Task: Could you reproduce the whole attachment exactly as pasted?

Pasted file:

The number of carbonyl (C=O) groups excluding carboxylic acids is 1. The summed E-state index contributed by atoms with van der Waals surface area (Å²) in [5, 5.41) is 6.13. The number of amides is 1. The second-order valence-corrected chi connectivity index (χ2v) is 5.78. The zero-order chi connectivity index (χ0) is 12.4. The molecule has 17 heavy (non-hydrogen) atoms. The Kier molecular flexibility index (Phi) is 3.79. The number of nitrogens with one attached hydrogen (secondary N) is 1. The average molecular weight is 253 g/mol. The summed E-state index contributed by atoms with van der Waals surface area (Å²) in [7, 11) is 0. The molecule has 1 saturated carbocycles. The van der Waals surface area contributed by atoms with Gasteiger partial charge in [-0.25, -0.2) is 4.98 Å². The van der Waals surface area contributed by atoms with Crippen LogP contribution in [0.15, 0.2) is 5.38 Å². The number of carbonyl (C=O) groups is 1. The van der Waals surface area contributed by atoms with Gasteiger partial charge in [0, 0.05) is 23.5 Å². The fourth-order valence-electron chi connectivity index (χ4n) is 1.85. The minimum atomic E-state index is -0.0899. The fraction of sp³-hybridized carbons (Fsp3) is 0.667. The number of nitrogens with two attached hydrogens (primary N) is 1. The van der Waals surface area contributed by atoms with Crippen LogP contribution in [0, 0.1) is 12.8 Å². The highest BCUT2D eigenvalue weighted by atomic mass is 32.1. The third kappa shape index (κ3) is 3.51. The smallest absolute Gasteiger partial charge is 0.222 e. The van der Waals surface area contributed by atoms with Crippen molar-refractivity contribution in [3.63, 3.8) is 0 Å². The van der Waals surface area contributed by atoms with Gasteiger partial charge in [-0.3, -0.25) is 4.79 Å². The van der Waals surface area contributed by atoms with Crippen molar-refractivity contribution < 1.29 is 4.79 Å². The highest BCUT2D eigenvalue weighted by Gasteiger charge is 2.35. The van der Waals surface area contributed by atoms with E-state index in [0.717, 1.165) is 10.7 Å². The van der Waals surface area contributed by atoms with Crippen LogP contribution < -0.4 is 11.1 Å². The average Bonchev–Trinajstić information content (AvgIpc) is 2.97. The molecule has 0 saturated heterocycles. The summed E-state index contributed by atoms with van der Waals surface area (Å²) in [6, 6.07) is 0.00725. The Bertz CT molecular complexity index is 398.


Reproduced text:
The number of carbonyl (C=O) groups excluding carboxylic acids is 1. The summed E-state index contributed by atoms with van der Waals surface area (Å²) in [5, 5.41) is 6.13. The number of amides is 1. The second-order valence-corrected chi connectivity index (χ2v) is 5.78. The zero-order chi connectivity index (χ0) is 12.4. The molecule has 17 heavy (non-hydrogen) atoms. The Kier molecular flexibility index (Phi) is 3.79. The number of nitrogens with one attached hydrogen (secondary N) is 1. The average molecular weight is 253 g/mol. The summed E-state index contributed by atoms with van der Waals surface area (Å²) in [7, 11) is 0. The molecule has 1 saturated carbocycles. The van der Waals surface area contributed by atoms with Gasteiger partial charge in [-0.25, -0.2) is 4.98 Å². The van der Waals surface area contributed by atoms with Crippen LogP contribution in [0.15, 0.2) is 5.38 Å². The number of carbonyl (C=O) groups is 1. The van der Waals surface area contributed by atoms with Gasteiger partial charge in [0, 0.05) is 23.5 Å². The fourth-order valence-electron chi connectivity index (χ4n) is 1.85. The minimum atomic E-state index is -0.0899. The fraction of sp³-hybridized carbons (Fsp3) is 0.667. The number of nitrogens with two attached hydrogens (primary N) is 1. The van der Waals surface area contributed by atoms with Crippen LogP contribution in [0, 0.1) is 12.8 Å². The highest BCUT2D eigenvalue weighted by atomic mass is 32.1. The third kappa shape index (κ3) is 3.51. The smallest absolute Gasteiger partial charge is 0.222 e. The van der Waals surface area contributed by atoms with Crippen molar-refractivity contribution in [3.63, 3.8) is 0 Å². The van der Waals surface area contributed by atoms with Gasteiger partial charge in [-0.3, -0.25) is 4.79 Å². The van der Waals surface area contributed by atoms with Crippen molar-refractivity contribution < 1.29 is 4.79 Å². The highest BCUT2D eigenvalue weighted by Gasteiger charge is 2.35. The van der Waals surface area contributed by atoms with E-state index in [0.717, 1.165) is 10.7 Å². The van der Waals surface area contributed by atoms with Crippen LogP contribution < -0.4 is 11.1 Å². The average Bonchev–Trinajstić information content (AvgIpc) is 2.97. The molecule has 0 saturated heterocycles. The summed E-state index contributed by atoms with van der Waals surface area (Å²) in [6, 6.07) is 0.00725. The Bertz CT molecular complexity index is 398.